AAV2/6 Gene Therapy in a Murine Model of Fabry Disease Results in Supraphysiological Enzyme Activity and Effective Substrate Reduction

Makiko Yasuda, Marshall W. Huston, Silvere Pagant, Lin Gan, Susan St. Martin, Scott Sproul, Daniel Richards, Stephen Ballaron, Khaled Hettini, Annemarie Ledeboer, Lillian Falese, Liching Cao, Yanmei Lu, Michael C. Holmes, Kathleen Meyer, Robert J. Desnick, Thomas Wechsler

Research output: Contribution to journalArticlepeer-review

30 Scopus citations


Fabry disease is an X-linked lysosomal storage disorder caused by mutations in the alpha-galactosidase A (GLA) gene, which encodes the exogalactosyl hydrolase, alpha-galactosidase A (α-Gal A). Deficient α-Gal A activity results in the progressive, systemic accumulation of its substrates, globotriaosylceramide (Gb3) and globotriaosylsphingosine (Lyso-Gb3), leading to renal, cardiac, and/or cerebrovascular disease and early demise. The current standard treatment for Fabry disease is enzyme replacement therapy, which necessitates lifelong biweekly infusions of recombinant enzyme. A more long-lasting treatment would benefit Fabry patients. Here, a gene therapy approach using an episomal adeno-associated viral 2/6 (AAV2/6) vector that encodes the human GLA cDNA driven by a liver-specific expression cassette was evaluated in a Fabry mouse model that lacks α-Gal A activity and progressively accumulates Gb3 and Lyso-Gb3 in plasma and tissues. A detailed 3-month pharmacology and toxicology study showed that administration of a clinical-scale-manufactured AAV2/6 vector resulted in markedly increased plasma and tissue α-Gal A activities, and essentially normalized Gb3 and Lyso-Gb3 at key sites of pathology. Further optimization of vector design identified the clinical lead vector, ST-920, which produced several-fold higher plasma and tissue α-Gal A activity levels with a good safety profile. Together, these studies provide the basis for the clinical development of ST-920.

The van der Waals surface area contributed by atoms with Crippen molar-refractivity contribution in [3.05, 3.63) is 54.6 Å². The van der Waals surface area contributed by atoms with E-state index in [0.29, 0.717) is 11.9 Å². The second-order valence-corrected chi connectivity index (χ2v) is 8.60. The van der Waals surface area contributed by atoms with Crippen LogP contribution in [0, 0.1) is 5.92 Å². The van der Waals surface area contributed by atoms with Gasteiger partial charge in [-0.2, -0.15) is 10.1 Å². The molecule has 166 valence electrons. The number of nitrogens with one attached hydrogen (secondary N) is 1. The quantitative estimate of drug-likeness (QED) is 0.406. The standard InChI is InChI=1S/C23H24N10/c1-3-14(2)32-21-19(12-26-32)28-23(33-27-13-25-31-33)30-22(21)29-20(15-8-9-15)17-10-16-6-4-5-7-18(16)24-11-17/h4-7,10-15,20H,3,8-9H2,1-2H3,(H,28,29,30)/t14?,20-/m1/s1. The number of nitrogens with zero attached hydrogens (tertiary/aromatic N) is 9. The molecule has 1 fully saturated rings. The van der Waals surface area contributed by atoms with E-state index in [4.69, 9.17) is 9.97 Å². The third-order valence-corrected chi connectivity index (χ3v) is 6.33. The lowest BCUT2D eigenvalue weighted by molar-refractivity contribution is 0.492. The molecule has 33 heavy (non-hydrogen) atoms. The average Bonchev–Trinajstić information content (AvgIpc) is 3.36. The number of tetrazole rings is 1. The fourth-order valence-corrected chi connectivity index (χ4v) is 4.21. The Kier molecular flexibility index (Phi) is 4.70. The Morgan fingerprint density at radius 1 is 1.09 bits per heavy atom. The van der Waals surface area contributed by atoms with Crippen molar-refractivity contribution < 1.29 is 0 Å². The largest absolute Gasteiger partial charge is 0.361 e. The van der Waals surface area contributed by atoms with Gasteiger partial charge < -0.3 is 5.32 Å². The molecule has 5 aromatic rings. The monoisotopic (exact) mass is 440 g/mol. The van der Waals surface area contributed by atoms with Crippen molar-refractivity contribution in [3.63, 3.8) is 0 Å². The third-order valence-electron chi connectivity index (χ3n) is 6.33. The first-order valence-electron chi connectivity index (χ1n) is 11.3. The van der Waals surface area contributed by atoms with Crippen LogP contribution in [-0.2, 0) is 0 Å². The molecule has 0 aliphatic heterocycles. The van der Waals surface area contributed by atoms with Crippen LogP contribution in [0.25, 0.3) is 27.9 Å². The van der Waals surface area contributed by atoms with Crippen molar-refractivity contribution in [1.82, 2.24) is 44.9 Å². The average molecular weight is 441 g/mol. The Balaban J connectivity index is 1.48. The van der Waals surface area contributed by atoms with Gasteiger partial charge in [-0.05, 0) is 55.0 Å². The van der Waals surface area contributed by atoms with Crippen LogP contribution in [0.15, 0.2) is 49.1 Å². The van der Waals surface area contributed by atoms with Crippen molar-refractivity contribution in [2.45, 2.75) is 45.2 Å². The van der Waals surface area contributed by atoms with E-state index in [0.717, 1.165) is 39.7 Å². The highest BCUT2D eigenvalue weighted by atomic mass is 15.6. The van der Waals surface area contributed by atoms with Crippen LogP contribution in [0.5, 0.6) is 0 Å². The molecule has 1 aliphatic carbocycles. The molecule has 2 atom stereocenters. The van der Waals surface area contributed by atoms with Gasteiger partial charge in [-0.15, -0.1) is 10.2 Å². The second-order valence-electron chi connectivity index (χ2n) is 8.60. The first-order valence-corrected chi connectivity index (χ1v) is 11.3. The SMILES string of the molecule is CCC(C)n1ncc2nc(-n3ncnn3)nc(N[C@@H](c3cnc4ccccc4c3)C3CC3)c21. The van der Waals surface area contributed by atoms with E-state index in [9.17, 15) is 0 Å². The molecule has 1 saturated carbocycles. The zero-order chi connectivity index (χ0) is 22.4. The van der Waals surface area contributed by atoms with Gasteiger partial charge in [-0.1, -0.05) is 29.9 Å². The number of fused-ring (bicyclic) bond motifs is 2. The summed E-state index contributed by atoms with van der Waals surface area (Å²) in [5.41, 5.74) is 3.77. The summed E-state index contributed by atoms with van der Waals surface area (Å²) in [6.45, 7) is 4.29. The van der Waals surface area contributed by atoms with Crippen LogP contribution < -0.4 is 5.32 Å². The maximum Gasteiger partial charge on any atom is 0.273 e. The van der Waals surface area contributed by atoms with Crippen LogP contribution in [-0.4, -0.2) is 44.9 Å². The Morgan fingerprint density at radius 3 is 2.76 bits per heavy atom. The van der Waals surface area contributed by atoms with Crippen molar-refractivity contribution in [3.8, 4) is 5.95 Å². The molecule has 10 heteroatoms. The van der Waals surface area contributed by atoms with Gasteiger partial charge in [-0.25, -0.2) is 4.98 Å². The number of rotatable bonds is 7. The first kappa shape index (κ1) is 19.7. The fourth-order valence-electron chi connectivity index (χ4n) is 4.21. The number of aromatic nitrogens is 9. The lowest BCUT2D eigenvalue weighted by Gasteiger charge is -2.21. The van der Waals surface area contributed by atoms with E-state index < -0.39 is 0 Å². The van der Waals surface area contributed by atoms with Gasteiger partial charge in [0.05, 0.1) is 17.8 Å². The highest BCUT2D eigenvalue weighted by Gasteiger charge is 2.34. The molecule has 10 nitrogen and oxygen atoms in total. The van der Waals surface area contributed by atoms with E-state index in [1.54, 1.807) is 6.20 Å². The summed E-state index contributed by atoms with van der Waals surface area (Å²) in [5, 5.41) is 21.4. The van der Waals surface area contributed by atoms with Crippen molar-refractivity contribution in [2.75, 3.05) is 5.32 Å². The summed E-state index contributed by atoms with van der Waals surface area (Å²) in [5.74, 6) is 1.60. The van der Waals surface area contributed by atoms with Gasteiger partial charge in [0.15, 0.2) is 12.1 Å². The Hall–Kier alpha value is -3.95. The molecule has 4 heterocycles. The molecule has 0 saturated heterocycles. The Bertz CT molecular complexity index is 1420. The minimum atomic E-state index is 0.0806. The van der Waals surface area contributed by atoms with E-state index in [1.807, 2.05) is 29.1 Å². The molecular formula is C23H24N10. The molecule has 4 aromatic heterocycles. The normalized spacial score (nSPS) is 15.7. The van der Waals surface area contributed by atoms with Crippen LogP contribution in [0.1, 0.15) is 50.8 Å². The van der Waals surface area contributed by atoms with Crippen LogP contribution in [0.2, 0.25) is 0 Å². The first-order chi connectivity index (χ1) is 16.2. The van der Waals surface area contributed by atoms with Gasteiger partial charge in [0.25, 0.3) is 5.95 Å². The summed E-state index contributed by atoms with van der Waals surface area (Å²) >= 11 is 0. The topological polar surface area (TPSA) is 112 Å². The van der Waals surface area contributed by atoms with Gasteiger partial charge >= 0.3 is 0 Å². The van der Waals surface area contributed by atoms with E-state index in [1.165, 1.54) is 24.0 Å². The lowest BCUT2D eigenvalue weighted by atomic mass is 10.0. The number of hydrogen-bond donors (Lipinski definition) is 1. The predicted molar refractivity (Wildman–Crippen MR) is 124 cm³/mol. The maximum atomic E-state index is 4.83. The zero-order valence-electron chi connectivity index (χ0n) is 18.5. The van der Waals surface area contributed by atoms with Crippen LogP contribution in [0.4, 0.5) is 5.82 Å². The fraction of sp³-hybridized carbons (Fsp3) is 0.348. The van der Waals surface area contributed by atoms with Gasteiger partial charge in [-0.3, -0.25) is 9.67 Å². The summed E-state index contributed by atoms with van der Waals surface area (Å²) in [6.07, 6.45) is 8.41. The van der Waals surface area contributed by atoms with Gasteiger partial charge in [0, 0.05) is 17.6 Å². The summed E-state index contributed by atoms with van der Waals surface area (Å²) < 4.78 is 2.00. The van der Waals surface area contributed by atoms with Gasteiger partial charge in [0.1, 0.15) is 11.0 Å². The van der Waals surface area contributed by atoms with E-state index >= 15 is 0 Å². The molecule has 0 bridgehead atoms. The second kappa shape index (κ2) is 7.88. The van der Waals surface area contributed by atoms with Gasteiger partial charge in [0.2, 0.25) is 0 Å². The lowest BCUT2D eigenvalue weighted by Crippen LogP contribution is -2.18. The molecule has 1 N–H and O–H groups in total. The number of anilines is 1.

Original languageEnglish
Pages (from-to)607-619
Number of pages13
JournalMolecular Therapy Methods and Clinical Development
StatePublished - 11 Sep 2020


  • AAV gene therapy
  • Fabry
  • GLA
  • GLAKO mouse
  • alpha galactosidase A
  • globotriaosylceramide
  • preclinical studies


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